Wednesday, January 26, 2011
Book Review: Murder Afloat, by Jane Leslie Conly (Hyperion Books for Children, 2010)
Benjamin has a happy life in 19th century Baltimore in his affluent family, with his own pony, and no worries other than planning a picnic with his pretty neighbor Jane. That is, until he is grabbed with a group of German immigrants and forced to work as part of the crew on the Ella Dawn, a decrepit oyster boat. The Captain, who rarely surfaces, is a cruel drunk, and the first mate, Plum, runs the ship with a heavy hand. They dub Ben "Little Gentleman" and laugh when he tells them his father is a wealthy lawyer.
Little did Ben know that the delicious oysters he and his family enjoyed at the holidays were likely to have been caught by a half-starved man or boy coerced into working on the oyster barges. The work was considered so awful that no one would do it for wages, so the men are locked into the hold each night until the oyster season is over. Although on the barge Ben no longer goes to school, he gets an education in life that he could never have imagined at home in Baltimore.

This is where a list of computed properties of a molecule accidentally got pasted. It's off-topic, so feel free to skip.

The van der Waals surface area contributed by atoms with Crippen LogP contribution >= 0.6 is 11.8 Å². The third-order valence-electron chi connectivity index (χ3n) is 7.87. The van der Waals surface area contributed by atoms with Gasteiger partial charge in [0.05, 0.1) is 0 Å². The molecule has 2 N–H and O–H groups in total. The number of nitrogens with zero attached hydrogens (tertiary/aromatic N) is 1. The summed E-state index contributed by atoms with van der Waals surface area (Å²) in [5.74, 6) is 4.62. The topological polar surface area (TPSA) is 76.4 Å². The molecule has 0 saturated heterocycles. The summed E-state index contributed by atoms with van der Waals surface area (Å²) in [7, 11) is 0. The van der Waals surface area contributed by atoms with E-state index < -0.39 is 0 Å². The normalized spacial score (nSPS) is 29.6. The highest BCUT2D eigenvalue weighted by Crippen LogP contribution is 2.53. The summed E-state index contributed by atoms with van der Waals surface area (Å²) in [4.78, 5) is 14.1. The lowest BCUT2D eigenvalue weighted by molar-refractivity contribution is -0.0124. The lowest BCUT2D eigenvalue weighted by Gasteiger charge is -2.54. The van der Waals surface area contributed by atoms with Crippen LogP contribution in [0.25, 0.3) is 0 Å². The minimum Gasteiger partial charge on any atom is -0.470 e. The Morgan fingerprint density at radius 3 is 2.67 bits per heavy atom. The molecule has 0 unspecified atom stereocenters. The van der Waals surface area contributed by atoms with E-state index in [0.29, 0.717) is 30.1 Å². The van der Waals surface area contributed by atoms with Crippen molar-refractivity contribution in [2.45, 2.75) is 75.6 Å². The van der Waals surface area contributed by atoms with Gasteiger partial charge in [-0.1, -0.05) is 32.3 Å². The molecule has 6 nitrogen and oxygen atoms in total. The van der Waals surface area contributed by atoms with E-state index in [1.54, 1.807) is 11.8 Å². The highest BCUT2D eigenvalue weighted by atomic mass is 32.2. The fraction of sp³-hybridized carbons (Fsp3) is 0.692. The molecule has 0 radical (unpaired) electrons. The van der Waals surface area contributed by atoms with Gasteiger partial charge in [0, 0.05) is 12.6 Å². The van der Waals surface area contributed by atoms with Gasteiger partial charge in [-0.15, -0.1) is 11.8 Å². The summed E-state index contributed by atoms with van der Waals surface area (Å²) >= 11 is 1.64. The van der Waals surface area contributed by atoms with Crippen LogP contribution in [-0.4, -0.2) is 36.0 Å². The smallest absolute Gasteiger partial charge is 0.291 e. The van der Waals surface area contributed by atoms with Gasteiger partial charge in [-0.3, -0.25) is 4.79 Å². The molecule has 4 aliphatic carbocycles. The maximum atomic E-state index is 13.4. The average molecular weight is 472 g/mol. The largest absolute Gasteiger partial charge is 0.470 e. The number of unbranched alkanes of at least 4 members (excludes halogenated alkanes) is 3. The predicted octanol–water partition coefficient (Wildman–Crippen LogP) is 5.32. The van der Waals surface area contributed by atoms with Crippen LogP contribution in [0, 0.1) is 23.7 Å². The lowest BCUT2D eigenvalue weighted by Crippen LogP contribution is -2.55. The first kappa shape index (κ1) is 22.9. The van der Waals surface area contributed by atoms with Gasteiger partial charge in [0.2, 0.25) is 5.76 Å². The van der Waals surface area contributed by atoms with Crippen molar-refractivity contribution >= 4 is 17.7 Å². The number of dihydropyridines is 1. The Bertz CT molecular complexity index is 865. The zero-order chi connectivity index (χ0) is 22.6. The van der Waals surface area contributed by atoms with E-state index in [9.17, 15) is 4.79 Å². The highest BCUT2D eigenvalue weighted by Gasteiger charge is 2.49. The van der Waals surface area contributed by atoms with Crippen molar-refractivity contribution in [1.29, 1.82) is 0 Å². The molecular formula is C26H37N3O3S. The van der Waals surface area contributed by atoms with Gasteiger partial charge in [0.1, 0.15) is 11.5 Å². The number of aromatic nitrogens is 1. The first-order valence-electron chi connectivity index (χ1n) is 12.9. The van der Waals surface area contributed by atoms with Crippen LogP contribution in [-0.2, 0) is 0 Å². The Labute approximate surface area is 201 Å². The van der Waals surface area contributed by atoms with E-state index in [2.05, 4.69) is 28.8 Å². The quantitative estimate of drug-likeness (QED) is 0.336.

Conly writes in detail about the hard life the men on the barges faced, with long hours of backbreaking work and constant hunger. Yet in spite of the hard work and awful conditions, Ben develops a love of the sea, and his family and luxurious lifestyle seem only a distant memory. Will he be able to escape his bondage and return to his family? Or does he no longer want the conventional life of a lawyer that his family had planned for him?
Fans of adventure stories like Avi's The True Confessions of Charlotte Doyle are sure to enjoy this fast-paced, exciting tale of murder and adventure on the high seas. It's also a coming-of-age tale as Ben struggles to understand what his path in life should be. At 164 pages, this is a quick read that should appeal to reluctant readers as well as any young people looking for an action-filled adventure story.